The Resources to Prevent Youth Vaping Act increases the total amount that will be collected in tobacco user fees by $100 million and indexes that amount to inflation for future years. Critically, the bill also authorizes FDA to collect user fees from all manufacturers of products that have been deemed as tobacco products by FDA, including e-cigarettes. Currently, manufacturers of traditional combustible tobacco products pay into FDA user fees, but e-cigarette companies are exempt due to a loophole in the law. The amount collected from individual e-cigarette manufacturers will be proportional to their share of the overall tobacco market, as determined by FDA. FDA would be able to use this additional revenue from e-cigarette user fees to conduct safety review of vaping products, prevent sales of e-cigarettes to minors, help support efforts to educate youth on the dangers of e-cigarettes and increase the agency’s oversight and enforcement capabilities.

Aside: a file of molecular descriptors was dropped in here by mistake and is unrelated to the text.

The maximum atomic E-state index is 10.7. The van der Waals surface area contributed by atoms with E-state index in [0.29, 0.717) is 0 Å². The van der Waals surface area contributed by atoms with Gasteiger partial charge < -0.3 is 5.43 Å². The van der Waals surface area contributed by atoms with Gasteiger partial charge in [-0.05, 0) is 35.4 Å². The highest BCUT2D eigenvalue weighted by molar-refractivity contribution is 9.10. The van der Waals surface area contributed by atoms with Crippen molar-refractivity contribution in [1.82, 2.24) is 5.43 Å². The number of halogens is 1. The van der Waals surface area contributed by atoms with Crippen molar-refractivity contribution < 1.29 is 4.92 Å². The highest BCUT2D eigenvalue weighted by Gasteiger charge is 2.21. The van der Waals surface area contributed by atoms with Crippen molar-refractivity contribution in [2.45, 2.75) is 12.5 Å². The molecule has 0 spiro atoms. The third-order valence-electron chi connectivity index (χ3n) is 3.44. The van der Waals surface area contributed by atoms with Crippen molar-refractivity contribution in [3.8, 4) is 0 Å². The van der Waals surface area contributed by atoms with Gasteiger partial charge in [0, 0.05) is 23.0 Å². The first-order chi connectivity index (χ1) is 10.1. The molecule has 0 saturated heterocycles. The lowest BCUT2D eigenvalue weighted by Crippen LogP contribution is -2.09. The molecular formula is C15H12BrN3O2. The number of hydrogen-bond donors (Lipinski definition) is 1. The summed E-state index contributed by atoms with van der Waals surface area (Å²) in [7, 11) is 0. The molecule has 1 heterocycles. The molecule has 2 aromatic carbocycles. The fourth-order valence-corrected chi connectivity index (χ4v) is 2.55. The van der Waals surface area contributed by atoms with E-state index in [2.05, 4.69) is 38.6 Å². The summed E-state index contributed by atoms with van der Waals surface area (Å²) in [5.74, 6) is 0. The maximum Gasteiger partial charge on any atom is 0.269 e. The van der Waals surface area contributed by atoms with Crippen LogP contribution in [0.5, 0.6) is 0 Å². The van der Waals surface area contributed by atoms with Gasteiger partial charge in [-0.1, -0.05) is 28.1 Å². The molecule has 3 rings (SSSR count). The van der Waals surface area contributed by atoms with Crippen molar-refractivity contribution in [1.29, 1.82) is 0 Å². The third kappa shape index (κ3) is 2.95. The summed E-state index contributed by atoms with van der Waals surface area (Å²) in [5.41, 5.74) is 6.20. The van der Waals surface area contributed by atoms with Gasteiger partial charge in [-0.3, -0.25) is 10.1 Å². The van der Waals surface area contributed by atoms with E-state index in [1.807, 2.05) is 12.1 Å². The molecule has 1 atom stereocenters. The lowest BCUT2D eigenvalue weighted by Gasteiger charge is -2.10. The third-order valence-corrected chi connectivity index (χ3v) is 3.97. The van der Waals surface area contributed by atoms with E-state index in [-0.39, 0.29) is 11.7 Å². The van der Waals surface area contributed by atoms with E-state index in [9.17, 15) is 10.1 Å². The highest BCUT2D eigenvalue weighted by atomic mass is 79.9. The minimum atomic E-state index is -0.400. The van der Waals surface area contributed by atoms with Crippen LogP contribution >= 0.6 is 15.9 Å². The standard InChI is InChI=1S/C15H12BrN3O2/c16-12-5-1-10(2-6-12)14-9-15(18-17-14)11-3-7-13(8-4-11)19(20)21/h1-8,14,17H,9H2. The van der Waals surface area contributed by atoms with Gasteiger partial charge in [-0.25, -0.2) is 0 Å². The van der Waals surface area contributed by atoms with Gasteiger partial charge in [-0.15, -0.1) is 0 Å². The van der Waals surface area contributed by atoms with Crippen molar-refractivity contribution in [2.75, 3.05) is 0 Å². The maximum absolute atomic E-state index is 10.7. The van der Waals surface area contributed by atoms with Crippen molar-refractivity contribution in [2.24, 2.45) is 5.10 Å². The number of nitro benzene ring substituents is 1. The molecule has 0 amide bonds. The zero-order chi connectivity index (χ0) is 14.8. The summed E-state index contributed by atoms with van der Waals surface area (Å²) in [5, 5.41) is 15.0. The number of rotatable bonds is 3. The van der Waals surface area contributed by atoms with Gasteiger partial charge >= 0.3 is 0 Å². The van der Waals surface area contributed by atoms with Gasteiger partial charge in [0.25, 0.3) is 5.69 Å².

Senator Shaheen has prioritized efforts in the Senate to tackle the youth vaping crisis. She repeatedly pressed the Trump administration to remove flavored e-cigarettes from the market and to stop delaying action in implementing the planned restrictions on flavored products. Shaheen has focused on closing the FDA’s user fee loophole for e-cigarettes since early 2019, when she first introduced the legislation to require e-cigarette companies to pay fees to the FDA to help fund federal prevention and enforcement efforts. She’s also held multiple meetings with students, educators, law enforcement and health officials across the state about the ongoing public health concern. She introduced the No Tax Subsidies for E-Cigarette and Tobacco Ads Act, which would close a tax loophole that allows manufacturers to claim federal tax deductions for the cost of advertising e-cigarettes and tobacco products. Shaheen and Murkowski also helped introduce the E-Cigarette Device Standards Act, which would set safety standards in the design of e-cigarette and vaping devices to prevent the use of e-cigarettes to vape Tetrahydrocannabinol (THC)—a combination that has been linked to the vast majority of vaping illnesses.